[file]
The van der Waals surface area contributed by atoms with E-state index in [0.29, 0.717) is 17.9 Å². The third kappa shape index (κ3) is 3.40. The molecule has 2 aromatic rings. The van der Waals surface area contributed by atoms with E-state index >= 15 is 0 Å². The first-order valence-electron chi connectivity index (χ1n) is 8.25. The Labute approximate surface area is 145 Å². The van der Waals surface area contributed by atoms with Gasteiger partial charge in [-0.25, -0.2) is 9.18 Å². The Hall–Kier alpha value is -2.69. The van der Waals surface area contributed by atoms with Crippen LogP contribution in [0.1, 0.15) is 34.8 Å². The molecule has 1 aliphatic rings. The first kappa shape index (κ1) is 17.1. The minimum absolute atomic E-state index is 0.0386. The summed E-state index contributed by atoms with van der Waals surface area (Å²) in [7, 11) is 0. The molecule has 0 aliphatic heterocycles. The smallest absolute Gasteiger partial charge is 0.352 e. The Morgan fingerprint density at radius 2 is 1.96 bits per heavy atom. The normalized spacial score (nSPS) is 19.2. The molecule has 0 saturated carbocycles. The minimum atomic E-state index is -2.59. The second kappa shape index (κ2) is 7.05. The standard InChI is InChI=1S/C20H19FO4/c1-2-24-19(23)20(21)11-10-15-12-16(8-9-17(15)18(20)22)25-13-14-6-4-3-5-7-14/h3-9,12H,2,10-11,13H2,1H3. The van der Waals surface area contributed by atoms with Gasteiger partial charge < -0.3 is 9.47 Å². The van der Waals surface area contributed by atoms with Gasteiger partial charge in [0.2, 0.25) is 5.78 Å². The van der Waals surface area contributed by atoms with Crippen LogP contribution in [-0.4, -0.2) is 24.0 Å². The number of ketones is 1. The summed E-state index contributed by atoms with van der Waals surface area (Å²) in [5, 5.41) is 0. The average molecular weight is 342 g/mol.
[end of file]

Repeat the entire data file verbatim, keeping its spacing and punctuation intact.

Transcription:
The van der Waals surface area contributed by atoms with E-state index in [0.29, 0.717) is 17.9 Å². The third kappa shape index (κ3) is 3.40. The molecule has 2 aromatic rings. The van der Waals surface area contributed by atoms with E-state index >= 15 is 0 Å². The first-order valence-electron chi connectivity index (χ1n) is 8.25. The Labute approximate surface area is 145 Å². The van der Waals surface area contributed by atoms with Gasteiger partial charge in [-0.25, -0.2) is 9.18 Å². The Hall–Kier alpha value is -2.69. The van der Waals surface area contributed by atoms with Crippen LogP contribution in [0.1, 0.15) is 34.8 Å². The molecule has 1 aliphatic rings. The first kappa shape index (κ1) is 17.1. The minimum absolute atomic E-state index is 0.0386. The summed E-state index contributed by atoms with van der Waals surface area (Å²) in [7, 11) is 0. The molecule has 0 aliphatic heterocycles. The smallest absolute Gasteiger partial charge is 0.352 e. The Morgan fingerprint density at radius 2 is 1.96 bits per heavy atom. The normalized spacial score (nSPS) is 19.2. The molecule has 0 saturated carbocycles. The minimum atomic E-state index is -2.59. The second kappa shape index (κ2) is 7.05. The standard InChI is InChI=1S/C20H19FO4/c1-2-24-19(23)20(21)11-10-15-12-16(8-9-17(15)18(20)22)25-13-14-6-4-3-5-7-14/h3-9,12H,2,10-11,13H2,1H3. The van der Waals surface area contributed by atoms with Gasteiger partial charge < -0.3 is 9.47 Å². The van der Waals surface area contributed by atoms with Gasteiger partial charge in [0.2, 0.25) is 5.78 Å². The van der Waals surface area contributed by atoms with Crippen LogP contribution in [-0.4, -0.2) is 24.0 Å². The number of ketones is 1. The summed E-state index contributed by atoms with van der Waals surface area (Å²) in [5, 5.41) is 0. The average molecular weight is 342 g/mol.